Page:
Plantar Fascitis / Heel Spurs
Plantar fascitis is a common foot problem in sports participants. It starts as a dull intermittent pain in the heel which may progress to a sharp persistent pain. Classically, it is worse in the morning with the first few steps or at the beginning of sporting activity.
The plantar fascia is a thick fibrous material on the bottom of the foot. It is attached to the heel bone (calcaneus) and fans forward toward the toes. It is responsible for maintaining the arch of the foot.
The problem usually occurs when part of this inflexible fascia is pulled away from the heel bone. This causes an inflammation and thus pain. Plantar fascia injuries may occur at the midsole or towards the toes. Since it is difficult to rest the foot, a vicious cycle is set up with the situation aggravated with every step. In severe cases, the heel is visibly swollen. The problem progresses rapidly and treatment must be started as soon as possible.
As the fascia is pulled away from the bone, the body reacts by filling in the space with new bone. This causes the classic “heel spur.” This heel spur itself is a secondary X-ray finding and is not the problem, but a result of the problem.
Flat pronated feet
High arched rigid feet
Inappropriate or improper shoes
Toe running, hill running
Soft terrain (i.e. running in the sand)
Arch Supports – These are custom made from molds taken of your feet.
Rest – Use pain as your guide. If your foot is too painful, bearing sports can be temporarily replaced by swimming and/or cycling to maintain cardiovascular fitness. Weight training can be used to maintain leg strength.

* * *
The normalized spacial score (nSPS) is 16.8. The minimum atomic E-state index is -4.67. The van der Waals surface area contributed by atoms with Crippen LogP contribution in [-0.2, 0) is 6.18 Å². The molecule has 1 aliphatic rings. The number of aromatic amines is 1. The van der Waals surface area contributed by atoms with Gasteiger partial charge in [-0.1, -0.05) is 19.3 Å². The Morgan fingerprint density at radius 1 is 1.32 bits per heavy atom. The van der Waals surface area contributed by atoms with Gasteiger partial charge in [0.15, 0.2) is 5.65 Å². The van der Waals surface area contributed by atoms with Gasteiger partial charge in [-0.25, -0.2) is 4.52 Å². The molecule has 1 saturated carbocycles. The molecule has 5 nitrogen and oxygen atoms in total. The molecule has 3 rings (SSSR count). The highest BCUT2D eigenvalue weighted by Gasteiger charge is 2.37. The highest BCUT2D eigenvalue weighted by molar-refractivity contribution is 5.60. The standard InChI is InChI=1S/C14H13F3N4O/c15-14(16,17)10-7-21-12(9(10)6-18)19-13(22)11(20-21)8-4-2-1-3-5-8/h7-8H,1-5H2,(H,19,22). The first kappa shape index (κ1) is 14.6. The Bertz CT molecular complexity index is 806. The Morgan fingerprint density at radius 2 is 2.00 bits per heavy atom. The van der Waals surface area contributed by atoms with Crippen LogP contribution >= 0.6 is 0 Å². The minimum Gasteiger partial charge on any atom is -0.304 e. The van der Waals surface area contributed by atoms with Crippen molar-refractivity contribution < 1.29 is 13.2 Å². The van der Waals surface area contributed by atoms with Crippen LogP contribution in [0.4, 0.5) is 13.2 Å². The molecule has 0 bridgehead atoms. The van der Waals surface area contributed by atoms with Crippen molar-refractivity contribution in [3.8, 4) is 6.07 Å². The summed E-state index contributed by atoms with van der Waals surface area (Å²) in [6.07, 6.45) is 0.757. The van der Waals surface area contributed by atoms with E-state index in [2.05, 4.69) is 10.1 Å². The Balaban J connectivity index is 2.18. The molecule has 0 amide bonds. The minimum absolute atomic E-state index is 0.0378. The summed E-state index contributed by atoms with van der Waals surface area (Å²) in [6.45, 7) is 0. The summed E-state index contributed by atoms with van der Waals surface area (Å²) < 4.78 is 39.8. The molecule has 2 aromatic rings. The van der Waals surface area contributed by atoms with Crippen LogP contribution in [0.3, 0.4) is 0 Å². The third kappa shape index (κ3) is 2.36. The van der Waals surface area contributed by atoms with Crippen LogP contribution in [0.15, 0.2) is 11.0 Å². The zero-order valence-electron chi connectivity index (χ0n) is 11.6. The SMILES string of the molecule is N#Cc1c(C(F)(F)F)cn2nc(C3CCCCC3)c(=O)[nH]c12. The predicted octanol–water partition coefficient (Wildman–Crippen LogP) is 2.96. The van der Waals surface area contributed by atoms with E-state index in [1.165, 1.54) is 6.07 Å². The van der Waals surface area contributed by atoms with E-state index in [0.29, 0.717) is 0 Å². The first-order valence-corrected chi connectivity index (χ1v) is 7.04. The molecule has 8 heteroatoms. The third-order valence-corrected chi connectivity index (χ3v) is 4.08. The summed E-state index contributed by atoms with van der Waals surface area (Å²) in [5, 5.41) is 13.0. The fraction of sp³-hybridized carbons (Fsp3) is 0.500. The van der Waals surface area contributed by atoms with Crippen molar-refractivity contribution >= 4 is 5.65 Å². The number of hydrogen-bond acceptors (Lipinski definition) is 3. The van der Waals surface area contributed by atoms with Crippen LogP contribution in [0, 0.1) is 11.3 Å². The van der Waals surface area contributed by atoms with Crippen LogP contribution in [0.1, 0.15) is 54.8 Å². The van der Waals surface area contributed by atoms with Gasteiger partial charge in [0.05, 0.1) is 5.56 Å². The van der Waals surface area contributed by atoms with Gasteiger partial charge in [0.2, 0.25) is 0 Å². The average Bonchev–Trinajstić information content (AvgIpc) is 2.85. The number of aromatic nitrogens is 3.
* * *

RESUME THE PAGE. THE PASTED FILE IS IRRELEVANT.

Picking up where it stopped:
Ice – Icing your heel (frozen peas) for 15 minutes several times a day will reduce inflammation. You should also ice your heel after activity for 15 minutes.
A physician may on rare occasions prescribe anti-inflammatory pills. These are important in reducing the inflammation in your foot.
The initial objective of physiotherapy (when needed) is to decrease the inflammation. Later the small muscles of the foot will be strengthened to support the weakened plantar fascia.
A cortisone injection is usually quite beneficial if the above have not solved the problem. It is a local injection and it is very safe in this area.
Surgery is occasionally required for plantar fascitis. The tension on the plantar fascia is released, and the spur may be excised.
Risks include skin breakdown, infection, slow healing, nerve or blood vessel damage, blood clots, and other complications. Discuss these with our team prior to your surgery and make sure you understand them.
Plantar fascitis can be aggravated by all weight-bearing sports. Repetitive foot landing, such as occurs in running and jogging, will aggravate the problem. When the problem is severe the best sports are ones which are non-weight-bearing (i.e. swimming, cycling). Go back into other sports slowly. If you have a lot of pain either during the activity or following morning, you are doing too much.
It is possible for shoes to cause the problem. You may need different or new shoes. A knowledgeable salesperson can be invaluable.
The following exercises are designed to strengthen the small muscles of the foot to help support the damaged area. If performed regularly, they will help prevent re-injury.
Place a towel on the floor. Curl the towel toward you, using only the toes of your injured foot. Resistance can be increased with a weight on the end of the towel. Repeat 20 times.
Run your foot slowly up and down the shin of your other leg as you try to grab the shin with your toes. Repeat 30 times. A similar exercise can be done by curling your toes around a tin can.
Stand feet together. Rotate your knees outward while attempting to grab the floor with your toes using the muscles of your foot. Hold 10 seconds, then relax. Repeat 20 times.
A) Lean against a wall with your back knee locked. Press forward until a stretch is felt in your calf muscle. Hold for 15 seconds.
B) Then bend your knee until a stretch is felt in your Achilles tendon. Hold a further 15 seconds. Repeat 3 times. You should feel a pull in your muscle and tendon, but no pain.